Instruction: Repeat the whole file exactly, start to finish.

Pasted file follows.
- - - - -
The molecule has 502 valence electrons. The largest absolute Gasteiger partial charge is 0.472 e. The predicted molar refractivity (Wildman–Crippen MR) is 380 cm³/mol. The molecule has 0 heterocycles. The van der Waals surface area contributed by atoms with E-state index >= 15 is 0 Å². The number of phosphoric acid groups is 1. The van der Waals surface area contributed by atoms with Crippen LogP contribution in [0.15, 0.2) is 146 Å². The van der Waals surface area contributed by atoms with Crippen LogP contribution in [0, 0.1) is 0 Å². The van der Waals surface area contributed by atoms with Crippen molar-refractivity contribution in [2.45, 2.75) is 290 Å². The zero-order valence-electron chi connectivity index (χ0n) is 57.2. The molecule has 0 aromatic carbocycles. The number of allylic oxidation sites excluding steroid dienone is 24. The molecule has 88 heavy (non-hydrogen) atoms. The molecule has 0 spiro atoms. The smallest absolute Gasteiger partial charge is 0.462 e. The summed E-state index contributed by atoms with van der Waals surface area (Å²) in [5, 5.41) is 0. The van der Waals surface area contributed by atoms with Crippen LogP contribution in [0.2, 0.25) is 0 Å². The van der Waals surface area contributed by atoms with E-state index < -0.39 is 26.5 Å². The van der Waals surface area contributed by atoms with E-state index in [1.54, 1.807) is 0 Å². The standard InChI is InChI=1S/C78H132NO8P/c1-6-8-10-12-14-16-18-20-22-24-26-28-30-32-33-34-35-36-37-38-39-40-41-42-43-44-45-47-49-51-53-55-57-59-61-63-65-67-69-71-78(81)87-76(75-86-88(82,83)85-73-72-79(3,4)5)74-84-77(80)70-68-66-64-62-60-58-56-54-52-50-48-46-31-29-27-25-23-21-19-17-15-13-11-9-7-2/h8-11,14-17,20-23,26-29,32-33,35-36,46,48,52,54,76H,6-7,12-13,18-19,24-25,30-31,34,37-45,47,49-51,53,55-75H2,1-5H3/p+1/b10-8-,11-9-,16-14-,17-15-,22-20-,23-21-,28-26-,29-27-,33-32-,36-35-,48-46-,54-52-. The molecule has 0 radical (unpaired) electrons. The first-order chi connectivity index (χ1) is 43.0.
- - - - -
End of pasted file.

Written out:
The molecule has 502 valence electrons. The largest absolute Gasteiger partial charge is 0.472 e. The predicted molar refractivity (Wildman–Crippen MR) is 380 cm³/mol. The molecule has 0 heterocycles. The van der Waals surface area contributed by atoms with E-state index >= 15 is 0 Å². The number of phosphoric acid groups is 1. The van der Waals surface area contributed by atoms with Crippen LogP contribution in [0.15, 0.2) is 146 Å². The van der Waals surface area contributed by atoms with Crippen LogP contribution in [0, 0.1) is 0 Å². The van der Waals surface area contributed by atoms with Crippen molar-refractivity contribution in [2.45, 2.75) is 290 Å². The zero-order valence-electron chi connectivity index (χ0n) is 57.2. The molecule has 0 aromatic carbocycles. The number of allylic oxidation sites excluding steroid dienone is 24. The molecule has 88 heavy (non-hydrogen) atoms. The molecule has 0 spiro atoms. The smallest absolute Gasteiger partial charge is 0.462 e. The summed E-state index contributed by atoms with van der Waals surface area (Å²) in [5, 5.41) is 0. The van der Waals surface area contributed by atoms with Crippen LogP contribution in [0.2, 0.25) is 0 Å². The van der Waals surface area contributed by atoms with E-state index < -0.39 is 26.5 Å². The van der Waals surface area contributed by atoms with E-state index in [1.54, 1.807) is 0 Å². The standard InChI is InChI=1S/C78H132NO8P/c1-6-8-10-12-14-16-18-20-22-24-26-28-30-32-33-34-35-36-37-38-39-40-41-42-43-44-45-47-49-51-53-55-57-59-61-63-65-67-69-71-78(81)87-76(75-86-88(82,83)85-73-72-79(3,4)5)74-84-77(80)70-68-66-64-62-60-58-56-54-52-50-48-46-31-29-27-25-23-21-19-17-15-13-11-9-7-2/h8-11,14-17,20-23,26-29,32-33,35-36,46,48,52,54,76H,6-7,12-13,18-19,24-25,30-31,34,37-45,47,49-51,53,55-75H2,1-5H3/p+1/b10-8-,11-9-,16-14-,17-15-,22-20-,23-21-,28-26-,29-27-,33-32-,36-35-,48-46-,54-52-. The molecule has 0 radical (unpaired) electrons. The first-order chi connectivity index (χ1) is 43.0.